Being in Barcelona, though but for a short time, is a delight. Our Euclid contingent is based at a hotel (modest as you would expect) near to the wonderful Gaudi Basilica of the Sacred Family. I went to Mass there this morning in the small crypt, which also contains the Gaudi tomb. It's a wonderful and exuberant reinterpretation of Gothic. When I was last here some 20 years ago the roof was still not on. Now it is and indeed it now costs you 15 euros to see inside, where I remember walking around a building site for free! Mind you ,they are still working on it! As you can see.
Friday, 8 May 2015
What a night. It was strange to be watching the results rolling in, sitting in David Cameron's constituency. Indeed I even saw his car – and the accompanying helicopter – pass as he went from his house up the road to the count in Witney.
To Cameron’s credit, he was the only party leader who spoke about volunteering and the third sector during the campaign. He made a radical proposal on volunteering rights in new legislation, which we strongly supported. His support for charities and social enterprise – and specially his emphasis on volutneering – will have been noted all over the country. I look forward to seeing it take shape in government.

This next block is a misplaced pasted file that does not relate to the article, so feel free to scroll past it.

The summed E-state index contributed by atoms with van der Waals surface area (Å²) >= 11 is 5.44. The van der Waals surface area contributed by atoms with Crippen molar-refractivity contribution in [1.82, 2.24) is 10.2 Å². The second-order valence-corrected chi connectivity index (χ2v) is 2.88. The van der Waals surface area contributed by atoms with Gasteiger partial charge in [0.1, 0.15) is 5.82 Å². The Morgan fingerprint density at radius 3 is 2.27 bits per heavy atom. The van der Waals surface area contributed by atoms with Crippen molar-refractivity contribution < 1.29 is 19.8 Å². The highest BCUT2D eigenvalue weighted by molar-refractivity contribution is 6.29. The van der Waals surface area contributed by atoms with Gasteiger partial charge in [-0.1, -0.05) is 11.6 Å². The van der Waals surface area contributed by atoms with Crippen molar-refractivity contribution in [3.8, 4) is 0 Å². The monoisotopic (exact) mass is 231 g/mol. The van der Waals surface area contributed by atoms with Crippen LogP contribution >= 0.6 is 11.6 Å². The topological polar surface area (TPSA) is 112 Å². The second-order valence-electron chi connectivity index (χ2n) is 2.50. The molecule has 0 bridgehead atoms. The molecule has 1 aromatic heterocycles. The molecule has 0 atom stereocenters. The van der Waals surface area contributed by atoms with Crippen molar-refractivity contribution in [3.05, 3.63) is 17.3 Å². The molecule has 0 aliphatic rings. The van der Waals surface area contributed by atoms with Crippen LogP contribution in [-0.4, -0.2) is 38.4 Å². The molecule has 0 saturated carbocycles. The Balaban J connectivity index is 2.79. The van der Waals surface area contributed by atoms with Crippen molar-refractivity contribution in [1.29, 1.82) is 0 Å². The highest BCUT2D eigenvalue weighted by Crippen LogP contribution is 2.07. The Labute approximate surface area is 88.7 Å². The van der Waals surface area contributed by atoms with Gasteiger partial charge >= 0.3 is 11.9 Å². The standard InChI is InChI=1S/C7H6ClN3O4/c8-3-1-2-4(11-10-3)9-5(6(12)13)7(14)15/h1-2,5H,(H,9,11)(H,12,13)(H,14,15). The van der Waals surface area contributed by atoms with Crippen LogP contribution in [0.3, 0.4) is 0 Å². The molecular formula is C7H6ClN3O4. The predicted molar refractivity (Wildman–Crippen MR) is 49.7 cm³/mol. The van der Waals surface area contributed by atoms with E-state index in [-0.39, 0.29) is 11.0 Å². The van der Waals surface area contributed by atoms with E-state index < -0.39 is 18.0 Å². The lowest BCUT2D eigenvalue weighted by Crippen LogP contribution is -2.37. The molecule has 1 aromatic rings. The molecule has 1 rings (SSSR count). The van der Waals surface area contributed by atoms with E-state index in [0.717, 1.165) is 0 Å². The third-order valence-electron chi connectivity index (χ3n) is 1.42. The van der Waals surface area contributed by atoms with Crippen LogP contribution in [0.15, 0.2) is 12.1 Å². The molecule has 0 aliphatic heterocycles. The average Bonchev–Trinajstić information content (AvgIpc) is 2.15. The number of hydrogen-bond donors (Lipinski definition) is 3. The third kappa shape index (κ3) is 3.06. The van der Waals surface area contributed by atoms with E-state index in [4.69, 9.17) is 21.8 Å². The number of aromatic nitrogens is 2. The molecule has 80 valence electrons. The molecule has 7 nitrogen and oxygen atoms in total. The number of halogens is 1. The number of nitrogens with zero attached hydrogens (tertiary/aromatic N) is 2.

Andrew Marr made a perceptive remark about Labour’s stance on the voluntary and community sector, when he said the party need to fundamentally rethink their approach, to think less of public sector workers and more about the role of charities and the community. I was shocked that Ed Miliband, who was our first third sector minister, made no comment in this election about charities and social enterprise or our role in society. Labour needs a radical rethink of its stance on the third sector. They were silly to ignore civil society and its role in building stronger communities. Let's hope the Labour leadership contenders will put this right.